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Hunkering Down In Afghanistan, Watching 'nato Bleed To Death

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Hunkering down in Afghanistan, watching 'NATO bleed to death on the Afghan plains'

By Mike Whitney

Online Journal Contributing Writer

 

 

Jul 7, 2008, 00:19

 

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Afghanistan was supposed to be the "good war"; a "just response" to the attacks of September 11. It was supposed to bring Bin Laden to justice and quash the threat of terrorism where it originated. Ninety-five percent of the American people supported the invasion of Afghanistan. Now less than half think the U.S. will prevail.

 

The war was promoted as a way to replace a repressive fundamentalist regime with a democratic government based on western ideals. Bush promised to rebuild war-torn country, transform its feudal system into a free market economy, and liberate its women from the oppression of Islamic extremism. But none of the promises have been kept and none of the goals have been achieved. The "good war" has turned out to be what Tariq Ali calls "a brutal war of revenge."

 

After seven years of fighting, the country is in ruins and its future is more uncertain than ever. The Taliban have regrouped and taken over strategically vital areas in the south. They have launched attacks on US supply lines coming from Pakistan and taken control of Khost. Presently, they are inching their way north and a battle for the capital appears to be inevitable.

 

The US does not have the manpower to establish security in Afghanistan, so it has stepped up its bombing campaign making 2008 the most deadly year on record. Civilian casualties have skyrocketed and millions of Afghans have become refugees. The careless killing of civilians has only strengthened the Taliban and swollen their ranks. The US has lost the struggle for hearts and minds; the Afghans have grown tired of foreign occupation.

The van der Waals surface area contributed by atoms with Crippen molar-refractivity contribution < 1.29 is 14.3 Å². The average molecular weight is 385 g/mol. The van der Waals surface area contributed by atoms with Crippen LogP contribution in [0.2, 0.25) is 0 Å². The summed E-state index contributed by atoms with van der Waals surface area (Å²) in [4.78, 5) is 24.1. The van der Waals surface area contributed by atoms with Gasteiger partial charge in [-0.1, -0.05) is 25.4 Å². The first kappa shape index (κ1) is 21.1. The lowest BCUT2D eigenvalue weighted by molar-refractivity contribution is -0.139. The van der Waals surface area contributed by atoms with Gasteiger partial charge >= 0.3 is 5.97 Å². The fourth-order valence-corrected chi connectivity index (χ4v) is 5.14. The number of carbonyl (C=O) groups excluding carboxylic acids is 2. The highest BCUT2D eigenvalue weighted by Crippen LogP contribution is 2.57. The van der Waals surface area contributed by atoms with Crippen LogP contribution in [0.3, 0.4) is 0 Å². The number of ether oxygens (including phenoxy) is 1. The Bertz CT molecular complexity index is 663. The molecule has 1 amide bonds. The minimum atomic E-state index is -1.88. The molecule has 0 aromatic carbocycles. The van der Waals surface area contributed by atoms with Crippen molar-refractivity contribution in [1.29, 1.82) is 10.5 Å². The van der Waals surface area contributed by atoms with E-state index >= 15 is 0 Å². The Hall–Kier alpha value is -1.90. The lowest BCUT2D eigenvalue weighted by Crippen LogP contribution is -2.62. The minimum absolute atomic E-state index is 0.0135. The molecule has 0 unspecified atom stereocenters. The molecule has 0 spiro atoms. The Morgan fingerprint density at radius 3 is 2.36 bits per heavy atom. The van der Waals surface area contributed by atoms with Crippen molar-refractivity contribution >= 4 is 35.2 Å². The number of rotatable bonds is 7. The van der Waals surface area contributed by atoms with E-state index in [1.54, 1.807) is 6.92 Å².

Michael Scheuer: "We are closer to defeat in Afghanistan than Iraq at the moment."

 

At a recent conference at the Middle East Institute in Washington, DC, Michael Scheuer, former CIA chief of the Bin Laden Issue Station, made this statement: "Afghanistan is lost for the United States and its allies. To use Kipling's term, 'We are watching NATO bleed to death on the Afghan plains.' But what are we going to do? There are 20 million Pashtuns; are we going to invade? We don't have enough troops to even form a constabulary that would control the country. The disaster occurred at the beginning. The fools that run our country thought that a few hundreds CIA officers and a few hundred special forces officers could take a country the size of Texas and hold it, were quite literally fools. And now we are paying the price."

 

Scheuer is right. The violence is only getting worse and the prospects for success are nil. The US is just digging a deeper hole by staying. The problem is more ideological than it is strategic. War is not an instrument for positive social change; it's about killing people and blowing up things. Dolling-up military aggression and calling it "preemption" can work for a while, but eventually the truth comes out. Democracy and modernity don't come from the barrel of a gun.